While the subprime bullet has only nicked domestic issuance in Latin American structured finance, and there's plenty of liquidity among local investors to shrug off the crunch abroad, the cross-border front has been struggling to hop back on the rails.
Deals from Turkey, Russia and Kazakhstan-the slice of the world handled mostly out of London-halted in late summer, and they still haven't come back.
Mirroring other contaminated classes in Europe, spreads have gapped out between 100 basis points and 300 basis points over the past few months. For existing assets in the ex-Soviet Union, collateral is being warehoused, as originators balk at issuing public deals at these prices. But it's clear this can't go on indefinitely. Signs point to warehousing weariness.
"Right now few banks are putting together warehousing facilities because they don't have exit strategies," said one London-based banker. What arrangers had hoped would last only a couple of months spilled into the fourth quarter, and it must be getting harder for EM bankers to convince their credit committees to shoulder more EM debt on the balance sheet, especially if it's in the housing sector, he said.
There is a counterview. Some bankers say facilities are very much alive, and that, even if securitization doesn't sputter back to life early next year, term deals aren't the only exit strategy. Whole loan sales, for instance, might work.
Originators are looking askance at the brave new pricing world because, in part, they think they're being unfairly punished for a credit crisis that has nothing to do with their particular collateral.
The differences with U.S. subprime are inescapable. Borrowers in these EM portfolios tend to be affluent. The mortgage market and Russian consumers are generally underlevered, and Russians in general have seen their per capita income rise faster than the dizzying upward spiral of housing prices across the country over the past several years, according to a recent presentation by Fitch Ratings. "There's room for them to take on consumer debt," said an analyst. "The amount of equity on these deals is also much higher than in U.S. subprime."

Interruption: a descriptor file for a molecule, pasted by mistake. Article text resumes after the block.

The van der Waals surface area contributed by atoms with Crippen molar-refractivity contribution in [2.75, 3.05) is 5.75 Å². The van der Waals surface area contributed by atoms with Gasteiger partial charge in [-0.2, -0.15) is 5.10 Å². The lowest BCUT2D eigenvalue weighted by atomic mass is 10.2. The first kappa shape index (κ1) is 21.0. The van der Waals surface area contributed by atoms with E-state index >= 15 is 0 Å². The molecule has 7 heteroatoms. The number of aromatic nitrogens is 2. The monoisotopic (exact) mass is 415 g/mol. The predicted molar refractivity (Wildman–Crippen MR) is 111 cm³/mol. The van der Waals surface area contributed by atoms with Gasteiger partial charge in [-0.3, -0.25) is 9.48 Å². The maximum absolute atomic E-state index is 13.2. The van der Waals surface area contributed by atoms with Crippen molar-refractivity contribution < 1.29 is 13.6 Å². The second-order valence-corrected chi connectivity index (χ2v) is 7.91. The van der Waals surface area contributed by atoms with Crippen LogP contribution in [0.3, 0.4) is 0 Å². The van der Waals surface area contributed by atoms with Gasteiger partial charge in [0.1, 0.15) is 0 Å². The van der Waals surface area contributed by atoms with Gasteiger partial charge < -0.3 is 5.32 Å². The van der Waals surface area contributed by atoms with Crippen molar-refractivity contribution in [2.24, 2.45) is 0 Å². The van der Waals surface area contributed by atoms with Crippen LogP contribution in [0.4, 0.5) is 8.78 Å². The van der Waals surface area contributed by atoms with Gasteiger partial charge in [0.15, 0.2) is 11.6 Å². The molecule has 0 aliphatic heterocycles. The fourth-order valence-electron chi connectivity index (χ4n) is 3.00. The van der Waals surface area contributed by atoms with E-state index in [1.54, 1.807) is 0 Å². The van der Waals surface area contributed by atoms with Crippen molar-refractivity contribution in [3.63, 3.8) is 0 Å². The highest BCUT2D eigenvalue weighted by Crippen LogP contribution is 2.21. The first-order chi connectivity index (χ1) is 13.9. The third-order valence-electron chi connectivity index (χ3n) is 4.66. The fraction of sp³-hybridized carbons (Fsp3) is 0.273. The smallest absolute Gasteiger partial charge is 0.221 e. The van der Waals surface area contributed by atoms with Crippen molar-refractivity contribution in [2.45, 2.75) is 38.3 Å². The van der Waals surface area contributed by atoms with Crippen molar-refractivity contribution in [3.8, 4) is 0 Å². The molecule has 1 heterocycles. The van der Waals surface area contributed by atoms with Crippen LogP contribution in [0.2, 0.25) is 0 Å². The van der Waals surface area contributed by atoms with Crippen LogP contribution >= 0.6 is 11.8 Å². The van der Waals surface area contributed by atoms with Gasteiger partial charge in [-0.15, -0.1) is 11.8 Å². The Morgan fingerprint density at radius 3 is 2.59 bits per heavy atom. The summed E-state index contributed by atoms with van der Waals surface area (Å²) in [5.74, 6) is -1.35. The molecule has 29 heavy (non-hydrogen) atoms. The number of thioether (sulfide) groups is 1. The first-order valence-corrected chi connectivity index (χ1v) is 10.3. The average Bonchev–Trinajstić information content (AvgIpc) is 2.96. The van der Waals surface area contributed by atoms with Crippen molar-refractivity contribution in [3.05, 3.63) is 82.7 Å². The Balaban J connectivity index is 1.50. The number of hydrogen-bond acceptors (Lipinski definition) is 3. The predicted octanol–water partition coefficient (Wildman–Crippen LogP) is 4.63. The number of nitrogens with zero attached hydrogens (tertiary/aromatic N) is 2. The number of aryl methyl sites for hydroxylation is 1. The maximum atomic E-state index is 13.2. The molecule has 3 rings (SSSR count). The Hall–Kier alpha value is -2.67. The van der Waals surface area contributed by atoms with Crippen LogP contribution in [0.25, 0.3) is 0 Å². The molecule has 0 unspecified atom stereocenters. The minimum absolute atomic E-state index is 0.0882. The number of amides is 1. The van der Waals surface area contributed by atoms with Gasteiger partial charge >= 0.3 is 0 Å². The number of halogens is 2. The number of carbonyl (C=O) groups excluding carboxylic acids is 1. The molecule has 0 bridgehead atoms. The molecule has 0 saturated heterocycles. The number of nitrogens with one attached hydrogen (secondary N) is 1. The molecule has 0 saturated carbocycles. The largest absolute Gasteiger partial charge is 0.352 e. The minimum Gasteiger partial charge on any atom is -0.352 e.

All true, but there has been a repricing across markets. And even if investors become entirely convinced that Russian mortgages have not a whisker of subprime in them, they're still new and relatively untested. In a risk-adverse climate, that carries a fat cost.
The issuance pause in the public market has been even more abrupt in the future flow sector. DPR deals from leading Kazakh banks are looking tender, with the underlying local currency ratings tickling the sharp edge of high yield (see ASR 11/7/07).
Compare that to Brazil. Latin America's largest economy has witnessed R$9.13 billion ($5.3 billion) in issuance of shares of receivable investment funds (FIDCs) through Nov. 3, according to local consultancy Uqbar. In the first nine months of the year, placement was up 26% from last year. Activity slowed in the third quarter, but the consensus is that this had nothing to do with subprime. The main culprit was banks that had lost their taste for ABS funding after cashing in on IPO and M&A activity.
Then there's Mexico, where domestic issuance returned in earnest in October. Only in the past few weeks, prospectuses have been filed with Mexico's regulators for the state of Oaxaca, looking to collateralize car registration fees; mortgage player Hipotecaria Total, which might soon introduce Mexico to the Danish concept of securitizing a loan the moment it's originated.
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